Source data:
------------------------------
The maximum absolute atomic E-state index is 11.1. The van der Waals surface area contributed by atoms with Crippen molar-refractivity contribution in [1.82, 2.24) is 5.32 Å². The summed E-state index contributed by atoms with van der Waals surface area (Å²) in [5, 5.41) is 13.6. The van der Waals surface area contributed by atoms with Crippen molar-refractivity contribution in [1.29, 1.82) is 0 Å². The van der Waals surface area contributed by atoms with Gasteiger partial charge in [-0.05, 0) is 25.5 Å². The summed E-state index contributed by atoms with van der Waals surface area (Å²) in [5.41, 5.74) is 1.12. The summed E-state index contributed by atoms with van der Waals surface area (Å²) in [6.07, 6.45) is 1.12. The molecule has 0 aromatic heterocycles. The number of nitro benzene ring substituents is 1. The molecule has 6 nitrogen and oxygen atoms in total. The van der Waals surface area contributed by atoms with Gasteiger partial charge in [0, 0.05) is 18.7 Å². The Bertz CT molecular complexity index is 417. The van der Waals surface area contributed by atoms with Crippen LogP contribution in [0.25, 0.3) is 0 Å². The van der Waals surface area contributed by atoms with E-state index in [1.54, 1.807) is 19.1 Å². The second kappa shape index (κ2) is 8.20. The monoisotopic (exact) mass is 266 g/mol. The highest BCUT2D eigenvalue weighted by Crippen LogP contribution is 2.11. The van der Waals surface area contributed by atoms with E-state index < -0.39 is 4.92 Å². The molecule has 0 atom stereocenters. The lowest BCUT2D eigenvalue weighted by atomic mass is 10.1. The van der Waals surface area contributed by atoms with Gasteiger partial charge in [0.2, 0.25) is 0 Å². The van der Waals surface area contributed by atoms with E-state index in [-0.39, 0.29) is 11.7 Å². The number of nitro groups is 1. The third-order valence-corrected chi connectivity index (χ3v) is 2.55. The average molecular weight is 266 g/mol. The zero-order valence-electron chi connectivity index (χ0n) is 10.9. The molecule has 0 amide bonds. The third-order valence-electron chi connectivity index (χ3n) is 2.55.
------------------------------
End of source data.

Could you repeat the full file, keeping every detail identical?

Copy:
The maximum absolute atomic E-state index is 11.1. The van der Waals surface area contributed by atoms with Crippen molar-refractivity contribution in [1.82, 2.24) is 5.32 Å². The summed E-state index contributed by atoms with van der Waals surface area (Å²) in [5, 5.41) is 13.6. The van der Waals surface area contributed by atoms with Crippen molar-refractivity contribution in [1.29, 1.82) is 0 Å². The van der Waals surface area contributed by atoms with Gasteiger partial charge in [-0.05, 0) is 25.5 Å². The summed E-state index contributed by atoms with van der Waals surface area (Å²) in [5.41, 5.74) is 1.12. The summed E-state index contributed by atoms with van der Waals surface area (Å²) in [6.07, 6.45) is 1.12. The molecule has 0 aromatic heterocycles. The number of nitro benzene ring substituents is 1. The molecule has 6 nitrogen and oxygen atoms in total. The van der Waals surface area contributed by atoms with Gasteiger partial charge in [0, 0.05) is 18.7 Å². The Bertz CT molecular complexity index is 417. The van der Waals surface area contributed by atoms with Crippen LogP contribution in [0.25, 0.3) is 0 Å². The van der Waals surface area contributed by atoms with E-state index in [1.54, 1.807) is 19.1 Å². The second kappa shape index (κ2) is 8.20. The monoisotopic (exact) mass is 266 g/mol. The highest BCUT2D eigenvalue weighted by Crippen LogP contribution is 2.11. The van der Waals surface area contributed by atoms with E-state index < -0.39 is 4.92 Å². The molecule has 0 atom stereocenters. The lowest BCUT2D eigenvalue weighted by atomic mass is 10.1. The van der Waals surface area contributed by atoms with Gasteiger partial charge in [0.2, 0.25) is 0 Å². The van der Waals surface area contributed by atoms with E-state index in [-0.39, 0.29) is 11.7 Å². The number of nitro groups is 1. The third-order valence-corrected chi connectivity index (χ3v) is 2.55. The average molecular weight is 266 g/mol. The zero-order valence-electron chi connectivity index (χ0n) is 10.9. The molecule has 0 amide bonds. The third-order valence-electron chi connectivity index (χ3n) is 2.55.